There is also proof that Elizabeth Taylor really did dance her feet off at her 46th birthday party that Halston hosted and featured a performance by the Rockettes. “These are her Halston shoes. You can see Elizabeth Taylor’s toe prints,” said Yokobosky, gesturing toward a pair of strappy silver shoes. There are also a few pages itemizing the various designs Halston made for her, including a red chiffon dress. The actual dress is on a nearby mannequin that has been anatomically designed to her exact measurements from 1977. Ditto for the neighboring ones sized and suited up with outfits worn by Liza Minnelli, another go-to resource for the show.
Noting how Rubell once said that while the Fifties were all about rock stars, the Seventies were about fashion designers, the curator has spotlighted medleys of looks from Halston, Norma Kamali, Stephen Burrows, Giorgio di Sant’Angelo, Calvin Klein, Larry LeGaspi, Zandra Rhodes and others.
There are also traces of Studio 54 fashion shows for Kenzo, Claude Montana, Gloria Vanderbilt, Charles Jourdan, Bill Haire, Issey Miyake’s “East Meets West” and “A Salute to American Designers.” Visitors, who read the fine print, will find references and glimpses of Karl Lagerfeld’s 18-century-themed party, Valentino’s 45th birthday party, Yves Saint Laurent’s Opium perfume launch and Giorgio Armani’s party featuring the Trocadero Gloxinia Ballet Company. The slew of images includes a striking one of Carolina Herrera seated on a banquette in a one-shoulder gown. Antonio Lopez’s original sketches for what Alvin Ailey dancers wore to the Kay Thompson-choreographed opening night performance are also in the mix.
There were also sit-down dinners, starting with a Jaipur Ball UNICEF benefit in honor of First Lady Rosalynn Carter. Nearby is a photo of a 12-year-old Brooke Shields and a 16-year-old Mariel Hemingway bursting with laughter at the club in 1977. “They were young and they were at Grace Jones’ 3 a.m New Year’s Eve performance,” the curator said.
Referring to a video clip of Calvin Klein explaining how a man once approached him at 4 a.m. at the club, asking if he ever considered designing blue jeans, the curator said. “We all know that story.” To his point, a pair of Calvin Klein jeans are on view with three pairs of Studio 54 ones. Kamali designed the latter, which were licensed by the club’s two owners to Landlubber.
Gesturing toward photos of Bianca Jagger seated on a white horse at her May 2, 1977, birthday party, Yokobosky said Halston had called Rubell and Schrager on a Friday, asking if he could throw her a party the following Monday, the one night the club was closed. Schrager recruited two members of the cast of “Calcutta,” whose nude bodies were body painted for the Lady Godiva-inspired theme. Someone else rounded up a horse from a local stable. “Bianca decided she wanted to be on the horse. The young woman got down and Bianca sat on the horse for all the photographers. But she didn’t enter on a horse and ride the horse around. You hear so many things,” Yokobosky said of the myth.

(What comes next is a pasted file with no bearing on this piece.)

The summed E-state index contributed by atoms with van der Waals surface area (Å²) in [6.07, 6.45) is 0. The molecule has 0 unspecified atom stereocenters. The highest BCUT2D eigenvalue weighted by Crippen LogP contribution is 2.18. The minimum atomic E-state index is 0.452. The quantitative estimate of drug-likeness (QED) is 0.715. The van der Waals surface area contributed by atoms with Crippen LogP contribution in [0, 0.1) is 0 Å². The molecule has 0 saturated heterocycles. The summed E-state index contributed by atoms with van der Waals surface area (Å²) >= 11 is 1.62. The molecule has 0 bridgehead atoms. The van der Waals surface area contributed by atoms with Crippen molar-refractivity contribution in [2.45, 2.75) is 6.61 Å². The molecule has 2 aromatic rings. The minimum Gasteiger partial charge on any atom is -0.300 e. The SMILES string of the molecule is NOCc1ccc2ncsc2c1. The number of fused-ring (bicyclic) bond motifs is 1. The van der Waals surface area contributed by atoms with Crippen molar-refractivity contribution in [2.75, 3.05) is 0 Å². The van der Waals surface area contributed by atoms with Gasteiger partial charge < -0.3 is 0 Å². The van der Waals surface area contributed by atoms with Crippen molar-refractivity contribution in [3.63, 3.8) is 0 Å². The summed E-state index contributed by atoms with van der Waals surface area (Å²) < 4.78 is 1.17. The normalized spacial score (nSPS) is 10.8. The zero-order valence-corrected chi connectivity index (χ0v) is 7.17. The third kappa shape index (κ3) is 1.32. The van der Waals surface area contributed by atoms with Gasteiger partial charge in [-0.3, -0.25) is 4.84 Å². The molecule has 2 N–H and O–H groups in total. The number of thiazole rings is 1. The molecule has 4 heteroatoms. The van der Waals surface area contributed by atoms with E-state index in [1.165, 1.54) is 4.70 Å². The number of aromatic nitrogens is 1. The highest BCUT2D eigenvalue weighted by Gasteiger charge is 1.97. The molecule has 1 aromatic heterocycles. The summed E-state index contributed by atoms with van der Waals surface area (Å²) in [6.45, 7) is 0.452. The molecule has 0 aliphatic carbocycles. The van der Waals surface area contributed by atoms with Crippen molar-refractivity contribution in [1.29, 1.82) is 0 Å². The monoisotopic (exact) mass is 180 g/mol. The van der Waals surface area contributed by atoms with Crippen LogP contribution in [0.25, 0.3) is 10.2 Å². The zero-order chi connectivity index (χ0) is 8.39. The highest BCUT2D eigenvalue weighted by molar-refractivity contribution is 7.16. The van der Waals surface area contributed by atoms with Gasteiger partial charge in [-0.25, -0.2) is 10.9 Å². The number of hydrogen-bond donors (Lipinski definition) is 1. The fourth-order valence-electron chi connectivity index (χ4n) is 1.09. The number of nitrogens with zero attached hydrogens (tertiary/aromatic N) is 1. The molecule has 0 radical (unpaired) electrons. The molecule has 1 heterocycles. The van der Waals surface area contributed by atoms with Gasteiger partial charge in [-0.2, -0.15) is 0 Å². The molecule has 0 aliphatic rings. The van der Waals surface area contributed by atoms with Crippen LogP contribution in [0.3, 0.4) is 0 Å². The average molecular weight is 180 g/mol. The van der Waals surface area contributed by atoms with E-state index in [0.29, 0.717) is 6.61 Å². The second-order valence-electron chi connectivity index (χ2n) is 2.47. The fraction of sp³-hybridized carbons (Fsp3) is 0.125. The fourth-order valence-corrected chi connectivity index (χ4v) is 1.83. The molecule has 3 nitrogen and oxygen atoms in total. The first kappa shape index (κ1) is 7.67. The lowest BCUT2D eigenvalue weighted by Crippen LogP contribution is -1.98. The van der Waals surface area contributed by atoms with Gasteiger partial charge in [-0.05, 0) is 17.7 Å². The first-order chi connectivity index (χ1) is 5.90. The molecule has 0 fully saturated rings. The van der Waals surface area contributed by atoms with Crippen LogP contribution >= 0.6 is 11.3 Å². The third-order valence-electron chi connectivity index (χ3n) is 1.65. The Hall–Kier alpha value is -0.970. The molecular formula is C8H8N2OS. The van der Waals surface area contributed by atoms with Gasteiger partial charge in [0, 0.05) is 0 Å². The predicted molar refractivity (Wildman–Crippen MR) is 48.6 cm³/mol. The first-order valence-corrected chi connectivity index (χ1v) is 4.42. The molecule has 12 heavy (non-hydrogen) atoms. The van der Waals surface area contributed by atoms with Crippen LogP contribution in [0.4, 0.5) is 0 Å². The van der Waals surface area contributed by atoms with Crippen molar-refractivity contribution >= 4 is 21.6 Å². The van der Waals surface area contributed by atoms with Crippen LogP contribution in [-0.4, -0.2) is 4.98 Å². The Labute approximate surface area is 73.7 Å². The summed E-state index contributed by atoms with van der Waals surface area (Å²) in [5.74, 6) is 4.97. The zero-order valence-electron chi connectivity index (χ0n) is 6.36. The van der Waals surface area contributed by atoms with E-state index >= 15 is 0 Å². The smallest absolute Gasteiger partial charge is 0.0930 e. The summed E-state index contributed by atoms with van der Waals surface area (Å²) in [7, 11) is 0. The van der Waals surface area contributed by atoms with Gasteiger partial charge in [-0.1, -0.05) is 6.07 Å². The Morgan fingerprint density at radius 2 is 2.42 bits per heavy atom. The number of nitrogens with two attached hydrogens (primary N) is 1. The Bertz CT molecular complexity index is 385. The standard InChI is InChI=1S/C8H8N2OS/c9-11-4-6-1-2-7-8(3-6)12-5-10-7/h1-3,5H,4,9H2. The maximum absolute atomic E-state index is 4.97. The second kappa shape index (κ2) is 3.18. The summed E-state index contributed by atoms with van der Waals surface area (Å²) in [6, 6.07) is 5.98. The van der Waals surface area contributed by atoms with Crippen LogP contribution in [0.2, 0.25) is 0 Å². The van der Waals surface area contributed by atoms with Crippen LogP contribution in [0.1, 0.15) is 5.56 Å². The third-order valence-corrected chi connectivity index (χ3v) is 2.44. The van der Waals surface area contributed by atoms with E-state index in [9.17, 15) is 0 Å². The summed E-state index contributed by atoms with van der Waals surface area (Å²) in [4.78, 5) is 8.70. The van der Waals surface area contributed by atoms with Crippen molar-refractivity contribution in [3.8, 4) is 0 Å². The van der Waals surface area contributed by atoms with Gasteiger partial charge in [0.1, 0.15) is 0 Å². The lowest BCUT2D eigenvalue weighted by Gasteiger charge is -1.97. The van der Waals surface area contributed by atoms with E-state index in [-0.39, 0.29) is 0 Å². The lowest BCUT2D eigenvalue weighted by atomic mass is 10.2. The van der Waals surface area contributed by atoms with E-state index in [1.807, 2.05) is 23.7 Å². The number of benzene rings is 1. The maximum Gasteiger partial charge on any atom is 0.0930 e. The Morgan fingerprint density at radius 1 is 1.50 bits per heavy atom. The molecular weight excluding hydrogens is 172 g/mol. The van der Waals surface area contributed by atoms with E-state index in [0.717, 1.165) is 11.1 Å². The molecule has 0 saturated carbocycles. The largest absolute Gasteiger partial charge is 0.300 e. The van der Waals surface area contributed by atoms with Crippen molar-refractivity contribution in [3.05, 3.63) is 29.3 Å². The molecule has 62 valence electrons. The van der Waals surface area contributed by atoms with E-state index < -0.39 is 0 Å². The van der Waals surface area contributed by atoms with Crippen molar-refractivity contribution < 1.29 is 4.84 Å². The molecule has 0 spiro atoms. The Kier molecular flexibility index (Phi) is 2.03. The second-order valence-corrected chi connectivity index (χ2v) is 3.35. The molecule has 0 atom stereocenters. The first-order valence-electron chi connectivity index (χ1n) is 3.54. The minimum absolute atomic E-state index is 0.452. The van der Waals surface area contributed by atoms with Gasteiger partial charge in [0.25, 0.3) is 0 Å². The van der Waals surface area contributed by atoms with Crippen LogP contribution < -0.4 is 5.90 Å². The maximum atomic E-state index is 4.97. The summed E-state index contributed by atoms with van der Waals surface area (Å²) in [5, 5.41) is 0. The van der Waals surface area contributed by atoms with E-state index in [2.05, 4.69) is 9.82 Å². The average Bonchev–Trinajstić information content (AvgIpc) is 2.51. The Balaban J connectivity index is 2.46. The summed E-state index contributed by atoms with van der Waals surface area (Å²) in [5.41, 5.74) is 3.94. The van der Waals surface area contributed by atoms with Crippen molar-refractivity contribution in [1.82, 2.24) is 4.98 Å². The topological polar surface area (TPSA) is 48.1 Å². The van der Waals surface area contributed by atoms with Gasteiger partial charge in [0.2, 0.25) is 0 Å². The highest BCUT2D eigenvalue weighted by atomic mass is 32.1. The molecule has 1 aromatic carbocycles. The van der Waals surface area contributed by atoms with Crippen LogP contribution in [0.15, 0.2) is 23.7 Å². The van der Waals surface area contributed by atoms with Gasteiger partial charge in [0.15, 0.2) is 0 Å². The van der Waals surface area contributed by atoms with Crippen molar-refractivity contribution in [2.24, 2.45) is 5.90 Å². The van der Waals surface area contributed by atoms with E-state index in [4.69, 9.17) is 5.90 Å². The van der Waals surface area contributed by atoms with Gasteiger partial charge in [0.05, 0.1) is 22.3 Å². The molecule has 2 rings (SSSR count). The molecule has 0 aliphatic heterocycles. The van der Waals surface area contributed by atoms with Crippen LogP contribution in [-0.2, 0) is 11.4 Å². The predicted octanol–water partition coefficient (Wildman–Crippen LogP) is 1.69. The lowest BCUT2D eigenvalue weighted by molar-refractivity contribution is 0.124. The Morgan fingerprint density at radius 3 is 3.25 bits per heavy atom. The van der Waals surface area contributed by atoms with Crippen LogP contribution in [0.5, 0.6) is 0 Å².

Disco beauty is spotlighted with such elements as a book penned by makeup artist Sandy Linter, as well as Andy Warhol’s “Make-up” video — essentially tutorials for daytime and nighttime makeup. “The designer labels aren’t the only story. It’s important to talk about beauty. It’s not just the dress — it’s the hair, the makeup, the shoes — the total look of disco,” the curator said.
More somber is the area that acknowledges those who went to Studio 54 and later died from AIDS-related illness, including Rubell. It also cites how Taylor later founded the Elizabeth Taylor AIDS Foundation. Yokobosky said, “Sometime people say Studio 54 happened between the pill and AIDS. When you talk to people from the late Seventies, they tell you stories about how people were already getting sick and they didn’t know why they would pass away. Of course, the pill was invented in the Sixties. This idea that suddenly we had this sexual freedom and then there was this punishment — I don’t think we should be positioning it that way. I’m just trying to talk about facts.”
With “Studio 54: Night Magic” ready to be revealed and sponsors Spotify and Perrier supporting the cause, Yokobosky is gunning to top the 275,000-person attendance figures for the Brooklyn Museum’s 2018 “David Bowie Is” exhibition. The curator is on to other things, namely researching a Valentino exhibition — although that has not yet been officially confirmed.